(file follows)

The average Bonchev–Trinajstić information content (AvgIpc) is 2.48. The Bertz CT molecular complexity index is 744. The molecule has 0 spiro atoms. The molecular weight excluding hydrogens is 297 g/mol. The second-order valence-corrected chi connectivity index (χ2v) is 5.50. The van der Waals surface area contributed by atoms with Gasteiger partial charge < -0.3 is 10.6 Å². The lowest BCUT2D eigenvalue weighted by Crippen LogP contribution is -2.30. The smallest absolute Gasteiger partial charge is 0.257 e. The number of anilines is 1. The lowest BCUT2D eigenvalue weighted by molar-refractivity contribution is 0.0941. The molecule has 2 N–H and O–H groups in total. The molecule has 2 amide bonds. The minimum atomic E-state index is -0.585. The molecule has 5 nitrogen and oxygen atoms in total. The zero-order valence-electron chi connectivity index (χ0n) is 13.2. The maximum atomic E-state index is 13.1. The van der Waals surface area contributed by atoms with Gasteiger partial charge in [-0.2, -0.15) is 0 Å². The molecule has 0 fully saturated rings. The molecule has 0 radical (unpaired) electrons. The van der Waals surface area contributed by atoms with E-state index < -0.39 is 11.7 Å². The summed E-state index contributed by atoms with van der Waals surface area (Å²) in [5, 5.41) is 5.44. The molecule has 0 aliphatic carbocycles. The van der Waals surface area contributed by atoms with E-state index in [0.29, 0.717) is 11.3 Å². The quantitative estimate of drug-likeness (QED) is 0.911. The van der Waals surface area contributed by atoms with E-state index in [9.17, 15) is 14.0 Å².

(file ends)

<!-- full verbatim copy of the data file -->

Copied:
The average Bonchev–Trinajstić information content (AvgIpc) is 2.48. The Bertz CT molecular complexity index is 744. The molecule has 0 spiro atoms. The molecular weight excluding hydrogens is 297 g/mol. The second-order valence-corrected chi connectivity index (χ2v) is 5.50. The van der Waals surface area contributed by atoms with Gasteiger partial charge < -0.3 is 10.6 Å². The lowest BCUT2D eigenvalue weighted by Crippen LogP contribution is -2.30. The smallest absolute Gasteiger partial charge is 0.257 e. The number of anilines is 1. The lowest BCUT2D eigenvalue weighted by molar-refractivity contribution is 0.0941. The molecule has 2 N–H and O–H groups in total. The molecule has 2 amide bonds. The minimum atomic E-state index is -0.585. The molecule has 5 nitrogen and oxygen atoms in total. The zero-order valence-electron chi connectivity index (χ0n) is 13.2. The maximum atomic E-state index is 13.1. The van der Waals surface area contributed by atoms with Gasteiger partial charge in [-0.2, -0.15) is 0 Å². The molecule has 0 fully saturated rings. The molecule has 0 radical (unpaired) electrons. The van der Waals surface area contributed by atoms with E-state index < -0.39 is 11.7 Å². The summed E-state index contributed by atoms with van der Waals surface area (Å²) in [5, 5.41) is 5.44. The molecule has 0 aliphatic carbocycles. The van der Waals surface area contributed by atoms with E-state index in [0.29, 0.717) is 11.3 Å². The quantitative estimate of drug-likeness (QED) is 0.911. The van der Waals surface area contributed by atoms with E-state index in [9.17, 15) is 14.0 Å².